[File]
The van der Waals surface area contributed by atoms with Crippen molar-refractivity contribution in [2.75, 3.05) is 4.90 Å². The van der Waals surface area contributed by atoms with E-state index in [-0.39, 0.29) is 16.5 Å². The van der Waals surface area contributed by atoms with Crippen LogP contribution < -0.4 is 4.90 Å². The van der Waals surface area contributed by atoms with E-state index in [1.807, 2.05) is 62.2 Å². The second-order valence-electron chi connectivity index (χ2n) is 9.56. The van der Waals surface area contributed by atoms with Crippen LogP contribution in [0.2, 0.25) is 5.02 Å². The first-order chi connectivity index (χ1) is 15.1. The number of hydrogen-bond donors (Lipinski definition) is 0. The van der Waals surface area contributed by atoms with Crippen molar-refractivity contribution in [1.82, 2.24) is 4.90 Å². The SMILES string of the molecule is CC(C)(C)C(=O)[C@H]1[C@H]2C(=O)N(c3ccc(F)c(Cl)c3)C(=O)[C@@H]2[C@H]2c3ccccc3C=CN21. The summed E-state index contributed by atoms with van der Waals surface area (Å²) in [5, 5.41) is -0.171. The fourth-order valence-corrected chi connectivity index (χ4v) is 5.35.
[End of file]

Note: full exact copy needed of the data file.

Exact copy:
The van der Waals surface area contributed by atoms with Crippen molar-refractivity contribution in [2.75, 3.05) is 4.90 Å². The van der Waals surface area contributed by atoms with E-state index in [-0.39, 0.29) is 16.5 Å². The van der Waals surface area contributed by atoms with Crippen LogP contribution < -0.4 is 4.90 Å². The van der Waals surface area contributed by atoms with E-state index in [1.807, 2.05) is 62.2 Å². The second-order valence-electron chi connectivity index (χ2n) is 9.56. The van der Waals surface area contributed by atoms with Crippen LogP contribution in [0.2, 0.25) is 5.02 Å². The first-order chi connectivity index (χ1) is 15.1. The number of hydrogen-bond donors (Lipinski definition) is 0. The van der Waals surface area contributed by atoms with Crippen molar-refractivity contribution in [1.82, 2.24) is 4.90 Å². The SMILES string of the molecule is CC(C)(C)C(=O)[C@H]1[C@H]2C(=O)N(c3ccc(F)c(Cl)c3)C(=O)[C@@H]2[C@H]2c3ccccc3C=CN21. The summed E-state index contributed by atoms with van der Waals surface area (Å²) in [5, 5.41) is -0.171. The fourth-order valence-corrected chi connectivity index (χ4v) is 5.35.